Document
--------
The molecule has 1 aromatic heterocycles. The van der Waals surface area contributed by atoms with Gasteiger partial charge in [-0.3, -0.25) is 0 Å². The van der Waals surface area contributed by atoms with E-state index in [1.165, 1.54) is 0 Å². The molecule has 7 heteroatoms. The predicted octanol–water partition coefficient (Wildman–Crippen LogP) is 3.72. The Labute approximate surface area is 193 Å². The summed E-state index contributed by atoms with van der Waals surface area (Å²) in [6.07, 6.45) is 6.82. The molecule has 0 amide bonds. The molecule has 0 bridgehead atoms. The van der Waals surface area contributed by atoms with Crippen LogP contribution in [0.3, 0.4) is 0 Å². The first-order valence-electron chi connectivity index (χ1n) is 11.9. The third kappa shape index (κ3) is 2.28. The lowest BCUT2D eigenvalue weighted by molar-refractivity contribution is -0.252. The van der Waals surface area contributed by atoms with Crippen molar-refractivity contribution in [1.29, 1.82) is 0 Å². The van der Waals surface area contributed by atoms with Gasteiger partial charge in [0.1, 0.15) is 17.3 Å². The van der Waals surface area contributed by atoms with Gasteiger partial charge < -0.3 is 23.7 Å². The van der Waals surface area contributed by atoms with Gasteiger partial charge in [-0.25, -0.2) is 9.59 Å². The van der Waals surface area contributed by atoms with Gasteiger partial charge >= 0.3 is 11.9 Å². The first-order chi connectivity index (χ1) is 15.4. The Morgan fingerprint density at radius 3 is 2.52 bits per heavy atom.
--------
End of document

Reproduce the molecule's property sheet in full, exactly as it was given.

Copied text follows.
The molecule has 1 aromatic heterocycles. The van der Waals surface area contributed by atoms with Gasteiger partial charge in [-0.3, -0.25) is 0 Å². The van der Waals surface area contributed by atoms with E-state index in [1.165, 1.54) is 0 Å². The molecule has 7 heteroatoms. The predicted octanol–water partition coefficient (Wildman–Crippen LogP) is 3.72. The Labute approximate surface area is 193 Å². The summed E-state index contributed by atoms with van der Waals surface area (Å²) in [6.07, 6.45) is 6.82. The molecule has 0 amide bonds. The molecule has 0 bridgehead atoms. The van der Waals surface area contributed by atoms with Crippen LogP contribution in [0.3, 0.4) is 0 Å². The first-order valence-electron chi connectivity index (χ1n) is 11.9. The third kappa shape index (κ3) is 2.28. The lowest BCUT2D eigenvalue weighted by molar-refractivity contribution is -0.252. The van der Waals surface area contributed by atoms with Crippen molar-refractivity contribution in [1.29, 1.82) is 0 Å². The van der Waals surface area contributed by atoms with Gasteiger partial charge in [0.1, 0.15) is 17.3 Å². The van der Waals surface area contributed by atoms with Gasteiger partial charge < -0.3 is 23.7 Å². The van der Waals surface area contributed by atoms with Gasteiger partial charge in [-0.25, -0.2) is 9.59 Å². The van der Waals surface area contributed by atoms with Gasteiger partial charge >= 0.3 is 11.9 Å². The first-order chi connectivity index (χ1) is 15.4. The Morgan fingerprint density at radius 3 is 2.52 bits per heavy atom.